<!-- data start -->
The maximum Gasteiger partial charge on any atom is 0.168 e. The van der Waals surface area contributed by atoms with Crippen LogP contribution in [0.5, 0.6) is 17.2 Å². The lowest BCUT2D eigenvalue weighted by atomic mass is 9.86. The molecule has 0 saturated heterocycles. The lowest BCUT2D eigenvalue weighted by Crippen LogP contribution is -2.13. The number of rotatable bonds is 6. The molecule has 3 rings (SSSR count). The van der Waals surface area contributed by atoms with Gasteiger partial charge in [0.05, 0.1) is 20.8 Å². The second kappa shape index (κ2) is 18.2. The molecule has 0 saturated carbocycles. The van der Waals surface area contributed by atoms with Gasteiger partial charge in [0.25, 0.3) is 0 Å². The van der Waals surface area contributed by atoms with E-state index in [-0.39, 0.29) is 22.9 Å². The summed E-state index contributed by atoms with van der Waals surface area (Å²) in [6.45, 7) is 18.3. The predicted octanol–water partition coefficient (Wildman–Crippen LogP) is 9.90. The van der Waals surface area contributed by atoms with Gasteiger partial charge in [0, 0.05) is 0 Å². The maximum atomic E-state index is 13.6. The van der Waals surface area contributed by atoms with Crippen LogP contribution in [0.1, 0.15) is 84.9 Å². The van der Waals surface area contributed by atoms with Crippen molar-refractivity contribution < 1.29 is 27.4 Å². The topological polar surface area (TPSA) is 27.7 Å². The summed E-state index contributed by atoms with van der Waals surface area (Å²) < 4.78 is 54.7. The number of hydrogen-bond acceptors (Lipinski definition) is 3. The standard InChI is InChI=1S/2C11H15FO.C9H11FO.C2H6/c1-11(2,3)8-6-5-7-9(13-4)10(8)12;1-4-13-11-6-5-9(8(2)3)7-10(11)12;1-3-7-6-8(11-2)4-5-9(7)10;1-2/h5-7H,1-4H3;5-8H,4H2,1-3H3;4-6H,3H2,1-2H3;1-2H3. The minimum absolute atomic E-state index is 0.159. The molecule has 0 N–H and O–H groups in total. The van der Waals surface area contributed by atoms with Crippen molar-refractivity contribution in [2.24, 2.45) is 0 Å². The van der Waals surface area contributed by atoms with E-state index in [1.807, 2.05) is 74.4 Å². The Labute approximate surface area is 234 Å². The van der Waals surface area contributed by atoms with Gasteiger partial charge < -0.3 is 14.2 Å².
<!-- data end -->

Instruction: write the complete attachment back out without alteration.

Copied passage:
The maximum Gasteiger partial charge on any atom is 0.168 e. The van der Waals surface area contributed by atoms with Crippen LogP contribution in [0.5, 0.6) is 17.2 Å². The lowest BCUT2D eigenvalue weighted by atomic mass is 9.86. The molecule has 0 saturated heterocycles. The lowest BCUT2D eigenvalue weighted by Crippen LogP contribution is -2.13. The number of rotatable bonds is 6. The molecule has 3 rings (SSSR count). The van der Waals surface area contributed by atoms with Gasteiger partial charge in [0.05, 0.1) is 20.8 Å². The second kappa shape index (κ2) is 18.2. The molecule has 0 saturated carbocycles. The van der Waals surface area contributed by atoms with Gasteiger partial charge in [0.25, 0.3) is 0 Å². The van der Waals surface area contributed by atoms with E-state index in [-0.39, 0.29) is 22.9 Å². The summed E-state index contributed by atoms with van der Waals surface area (Å²) in [6.45, 7) is 18.3. The predicted octanol–water partition coefficient (Wildman–Crippen LogP) is 9.90. The van der Waals surface area contributed by atoms with Gasteiger partial charge in [0, 0.05) is 0 Å². The maximum atomic E-state index is 13.6. The van der Waals surface area contributed by atoms with Crippen LogP contribution in [0.1, 0.15) is 84.9 Å². The van der Waals surface area contributed by atoms with Crippen molar-refractivity contribution < 1.29 is 27.4 Å². The topological polar surface area (TPSA) is 27.7 Å². The summed E-state index contributed by atoms with van der Waals surface area (Å²) < 4.78 is 54.7. The number of hydrogen-bond acceptors (Lipinski definition) is 3. The standard InChI is InChI=1S/2C11H15FO.C9H11FO.C2H6/c1-11(2,3)8-6-5-7-9(13-4)10(8)12;1-4-13-11-6-5-9(8(2)3)7-10(11)12;1-3-7-6-8(11-2)4-5-9(7)10;1-2/h5-7H,1-4H3;5-8H,4H2,1-3H3;4-6H,3H2,1-2H3;1-2H3. The minimum absolute atomic E-state index is 0.159. The molecule has 0 N–H and O–H groups in total. The van der Waals surface area contributed by atoms with Crippen molar-refractivity contribution in [2.24, 2.45) is 0 Å². The van der Waals surface area contributed by atoms with E-state index in [1.807, 2.05) is 74.4 Å². The Labute approximate surface area is 234 Å². The van der Waals surface area contributed by atoms with Gasteiger partial charge < -0.3 is 14.2 Å².